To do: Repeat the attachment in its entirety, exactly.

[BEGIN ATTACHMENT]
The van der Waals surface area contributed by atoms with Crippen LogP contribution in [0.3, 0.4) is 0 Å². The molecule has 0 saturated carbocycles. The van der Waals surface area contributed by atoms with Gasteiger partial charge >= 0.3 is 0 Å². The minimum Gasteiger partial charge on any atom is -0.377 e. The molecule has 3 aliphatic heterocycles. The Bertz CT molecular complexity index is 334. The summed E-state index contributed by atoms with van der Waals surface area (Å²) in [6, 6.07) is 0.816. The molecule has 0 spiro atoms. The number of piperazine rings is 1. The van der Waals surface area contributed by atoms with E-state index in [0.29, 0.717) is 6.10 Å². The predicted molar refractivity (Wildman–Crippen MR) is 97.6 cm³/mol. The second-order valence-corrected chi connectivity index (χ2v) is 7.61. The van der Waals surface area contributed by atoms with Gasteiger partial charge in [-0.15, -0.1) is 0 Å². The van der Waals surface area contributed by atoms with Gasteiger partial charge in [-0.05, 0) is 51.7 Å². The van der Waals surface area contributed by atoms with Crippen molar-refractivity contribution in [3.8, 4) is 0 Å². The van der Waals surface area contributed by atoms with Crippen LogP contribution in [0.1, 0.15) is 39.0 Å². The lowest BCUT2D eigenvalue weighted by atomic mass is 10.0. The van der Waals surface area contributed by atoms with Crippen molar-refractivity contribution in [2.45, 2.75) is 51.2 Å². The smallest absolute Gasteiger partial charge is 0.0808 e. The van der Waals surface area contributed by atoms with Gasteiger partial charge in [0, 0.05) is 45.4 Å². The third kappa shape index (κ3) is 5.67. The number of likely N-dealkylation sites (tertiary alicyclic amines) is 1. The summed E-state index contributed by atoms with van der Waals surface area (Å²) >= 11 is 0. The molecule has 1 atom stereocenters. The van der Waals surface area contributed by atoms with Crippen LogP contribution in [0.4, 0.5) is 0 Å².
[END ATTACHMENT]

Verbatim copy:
The van der Waals surface area contributed by atoms with Crippen LogP contribution in [0.3, 0.4) is 0 Å². The molecule has 0 saturated carbocycles. The van der Waals surface area contributed by atoms with Gasteiger partial charge >= 0.3 is 0 Å². The minimum Gasteiger partial charge on any atom is -0.377 e. The molecule has 3 aliphatic heterocycles. The Bertz CT molecular complexity index is 334. The summed E-state index contributed by atoms with van der Waals surface area (Å²) in [6, 6.07) is 0.816. The molecule has 0 spiro atoms. The number of piperazine rings is 1. The van der Waals surface area contributed by atoms with E-state index in [0.29, 0.717) is 6.10 Å². The predicted molar refractivity (Wildman–Crippen MR) is 97.6 cm³/mol. The second-order valence-corrected chi connectivity index (χ2v) is 7.61. The van der Waals surface area contributed by atoms with Gasteiger partial charge in [-0.15, -0.1) is 0 Å². The van der Waals surface area contributed by atoms with Gasteiger partial charge in [-0.05, 0) is 51.7 Å². The van der Waals surface area contributed by atoms with Crippen molar-refractivity contribution in [3.8, 4) is 0 Å². The van der Waals surface area contributed by atoms with Crippen LogP contribution in [0.1, 0.15) is 39.0 Å². The lowest BCUT2D eigenvalue weighted by atomic mass is 10.0. The van der Waals surface area contributed by atoms with Crippen molar-refractivity contribution in [2.45, 2.75) is 51.2 Å². The smallest absolute Gasteiger partial charge is 0.0808 e. The van der Waals surface area contributed by atoms with Gasteiger partial charge in [0, 0.05) is 45.4 Å². The third kappa shape index (κ3) is 5.67. The number of likely N-dealkylation sites (tertiary alicyclic amines) is 1. The summed E-state index contributed by atoms with van der Waals surface area (Å²) >= 11 is 0. The molecule has 1 atom stereocenters. The van der Waals surface area contributed by atoms with Crippen LogP contribution in [0.4, 0.5) is 0 Å².